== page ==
No one could have expected goaltender Connor Hellebuyck to come in and have the impact he did. Now a Vezina Trophy finalist, Hellebuyck was magnificent when handed the starting gig and has kept the motor going with round two on the way.

Advantage: Offense: Jets. Defense: Predators. Goaltending: Even.


Vegas Golden Knights (1) vs. San Jose Sharks (3)

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I don’t think anyone could have imagined how this series would have come to fruition. Both the Knights and the Sharks swept their opening round series, Vegas beating Los Angeles and San Jose defeating Anaheim. These two Pacific Division rivals could be on the verge of a new rivalry as this series gets underway. This will be the first time these two meet in the postseason, but many should acknowledge that it’s only been two seasons since the Sharks were in the Cup Final and that just 14 months ago, the Golden Knights were slim picking in the expansion draft.

We’ve said it many of times since the regular season, but the Vegas Golden Knights are writing the greatest story in sports. Being the underdog in round one, Vegas was not afraid of the playoff spotlight, and they shockingly ousted the LA Kings in four games.

There wasn’t much surprise that the rag-tag group of Knights forwards continued to benefit from having a chip on their shoulder. William Karlsson, who went from six goals to 40-plus, gave the Kings all types of difficulty and scored more clutch goals in the process. His teammate, James Neal, continues to embrace his role as a leader and find ways to contribute offensively. Jonathan Marchessault, Reilly Smith, David Perron, Cody Eakin and Tomas Tatar play with a lot of speed and forecheck like mad. Along with that group, Alex Tuch, Ryan Carpenter, and Tomas Nosek provide sound depth and scoring touch.

Ryan Reeves and William Carrier also provide depth and some grit to the offense and aren’t afraid to mix it up if need be.

Vegas’s defense, everyone thought would struggle. Instead, they’ve turned in to one of the finest in the league. Underrated Nate Schmidt impressed throughout the season and is on the verge of breaking out in the second round. The same sentiment can be used for Shea Theodore who was the leading point-getter for Vegas in round one. Brayden McNabb, Collin Miller, and captain Deryk Engelland round out a very quick group of defensemen.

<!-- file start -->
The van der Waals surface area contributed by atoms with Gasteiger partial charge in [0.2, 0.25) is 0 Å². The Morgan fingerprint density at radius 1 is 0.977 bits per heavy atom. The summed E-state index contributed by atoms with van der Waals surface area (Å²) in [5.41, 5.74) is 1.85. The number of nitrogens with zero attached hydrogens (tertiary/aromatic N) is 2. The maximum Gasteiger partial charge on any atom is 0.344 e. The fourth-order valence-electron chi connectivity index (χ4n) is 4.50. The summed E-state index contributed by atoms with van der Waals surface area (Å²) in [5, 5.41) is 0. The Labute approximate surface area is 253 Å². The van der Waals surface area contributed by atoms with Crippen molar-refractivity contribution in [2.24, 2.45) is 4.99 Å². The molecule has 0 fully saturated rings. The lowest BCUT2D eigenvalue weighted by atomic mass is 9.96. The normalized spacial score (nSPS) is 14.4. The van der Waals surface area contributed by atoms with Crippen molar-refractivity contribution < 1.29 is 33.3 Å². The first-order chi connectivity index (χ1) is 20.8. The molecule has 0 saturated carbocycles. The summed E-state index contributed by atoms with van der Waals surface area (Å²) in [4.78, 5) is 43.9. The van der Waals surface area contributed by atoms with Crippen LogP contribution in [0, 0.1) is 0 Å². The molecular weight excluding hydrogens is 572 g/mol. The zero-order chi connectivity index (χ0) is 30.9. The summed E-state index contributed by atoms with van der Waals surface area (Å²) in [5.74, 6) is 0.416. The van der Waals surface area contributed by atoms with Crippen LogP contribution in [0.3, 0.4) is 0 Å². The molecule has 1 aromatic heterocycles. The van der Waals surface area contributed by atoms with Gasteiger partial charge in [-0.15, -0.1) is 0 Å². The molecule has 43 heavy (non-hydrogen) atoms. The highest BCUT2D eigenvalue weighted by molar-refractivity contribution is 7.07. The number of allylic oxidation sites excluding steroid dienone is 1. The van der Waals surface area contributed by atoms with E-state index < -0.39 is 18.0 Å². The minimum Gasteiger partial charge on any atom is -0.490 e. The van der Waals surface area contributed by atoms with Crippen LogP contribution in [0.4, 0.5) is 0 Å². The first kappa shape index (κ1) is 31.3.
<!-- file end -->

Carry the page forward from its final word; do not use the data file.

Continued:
Puckstopper Marc-Andre Fleury was nearly flawless in the first round. As a three-time Stanley Cup champion, Fleury knows the mental and physical toll it takes to win another round. No reason he can’t do it again.

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Quietly, but in a dominant fashion, the San Jose Sharks went down the stretch of the season on a torrid pace. They didn’t seem to slow down in the preliminary round as they extinguished the Anaheim Ducks in four games. No one could have expected a sweep of that nature or the fact that the Sharks would only allow four goals in the series.

A lot of people slept on the Sharks attack this season until it was too late. And in the first round, it was the usual names, Logan Couture and Joe Pavelski, that led the way and gave the Ducks D all sorts of headaches. Acquired at the deadline, forward Evander Kane has been a godsend for San Jose. Kane was also impressive in the first round, just like unknown forward Marcus Sorensen. Tomas Hertl, Joonas Donskoi, Kevin LaBanc, Timo Meier, and Melker Karlsson elevated their status in the second half of the year and in the first four postseason games. Bottoming out the Sharks attack, veterans Mikael Boedker and Eric Fehr still have some left in the tank, while Chris Tierney is a good fourth-line guy.

The Sharks have been good for years, and a lot of that credit can go to who they possess on defense. Brent Burns still plays at a Norris caliber level, this year not as much, but has looked that way in the playoffs. Marc-Edouard Vlasic has never been given the praise he truly deserves and did yeomen’s work in the first round. Behind Burns and Vlasic, Brenden Dillon is quietly becoming a sturdy defenseman. Paul Martin and Justin Braun solidify a well-balanced blueline.

In net, Martin Jones was tremendous in the first round including a shutout in game one. He’s right up there with some of the league’s elite. This round will just be another chance to prove that once again.

Advantage: Offense: Sharks. Defense: Golden Knights. Goaltending: Golden Knights.